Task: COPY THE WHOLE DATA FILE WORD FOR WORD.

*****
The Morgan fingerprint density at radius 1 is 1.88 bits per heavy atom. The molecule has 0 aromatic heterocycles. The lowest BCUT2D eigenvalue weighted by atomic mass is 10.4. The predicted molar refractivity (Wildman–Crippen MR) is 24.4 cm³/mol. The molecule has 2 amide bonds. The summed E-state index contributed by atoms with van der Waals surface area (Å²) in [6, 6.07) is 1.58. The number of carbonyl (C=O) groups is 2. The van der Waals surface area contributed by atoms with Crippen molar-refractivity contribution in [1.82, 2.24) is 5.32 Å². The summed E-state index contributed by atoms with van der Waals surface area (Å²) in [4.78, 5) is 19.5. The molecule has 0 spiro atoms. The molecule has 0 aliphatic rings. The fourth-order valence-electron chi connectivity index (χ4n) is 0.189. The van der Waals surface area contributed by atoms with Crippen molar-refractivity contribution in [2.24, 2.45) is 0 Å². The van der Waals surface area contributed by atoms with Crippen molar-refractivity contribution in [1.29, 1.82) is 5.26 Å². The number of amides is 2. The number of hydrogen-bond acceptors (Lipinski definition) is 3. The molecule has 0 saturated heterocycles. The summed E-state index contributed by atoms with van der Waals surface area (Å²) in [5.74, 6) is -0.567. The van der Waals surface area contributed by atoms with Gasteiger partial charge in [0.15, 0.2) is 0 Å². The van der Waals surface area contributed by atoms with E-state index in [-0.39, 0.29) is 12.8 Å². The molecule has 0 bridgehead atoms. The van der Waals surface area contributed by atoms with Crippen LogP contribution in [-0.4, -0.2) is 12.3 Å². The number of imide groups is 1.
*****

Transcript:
The Morgan fingerprint density at radius 1 is 1.88 bits per heavy atom. The molecule has 0 aromatic heterocycles. The lowest BCUT2D eigenvalue weighted by atomic mass is 10.4. The predicted molar refractivity (Wildman–Crippen MR) is 24.4 cm³/mol. The molecule has 2 amide bonds. The summed E-state index contributed by atoms with van der Waals surface area (Å²) in [6, 6.07) is 1.58. The number of carbonyl (C=O) groups is 2. The van der Waals surface area contributed by atoms with Crippen molar-refractivity contribution in [1.82, 2.24) is 5.32 Å². The summed E-state index contributed by atoms with van der Waals surface area (Å²) in [4.78, 5) is 19.5. The molecule has 0 spiro atoms. The molecule has 0 aliphatic rings. The fourth-order valence-electron chi connectivity index (χ4n) is 0.189. The van der Waals surface area contributed by atoms with Crippen molar-refractivity contribution in [2.24, 2.45) is 0 Å². The van der Waals surface area contributed by atoms with Crippen molar-refractivity contribution in [1.29, 1.82) is 5.26 Å². The number of amides is 2. The number of hydrogen-bond acceptors (Lipinski definition) is 3. The molecule has 0 saturated heterocycles. The summed E-state index contributed by atoms with van der Waals surface area (Å²) in [5.74, 6) is -0.567. The van der Waals surface area contributed by atoms with Gasteiger partial charge in [0.15, 0.2) is 0 Å². The van der Waals surface area contributed by atoms with E-state index in [-0.39, 0.29) is 12.8 Å². The molecule has 0 bridgehead atoms. The van der Waals surface area contributed by atoms with Crippen LogP contribution in [-0.4, -0.2) is 12.3 Å². The number of imide groups is 1.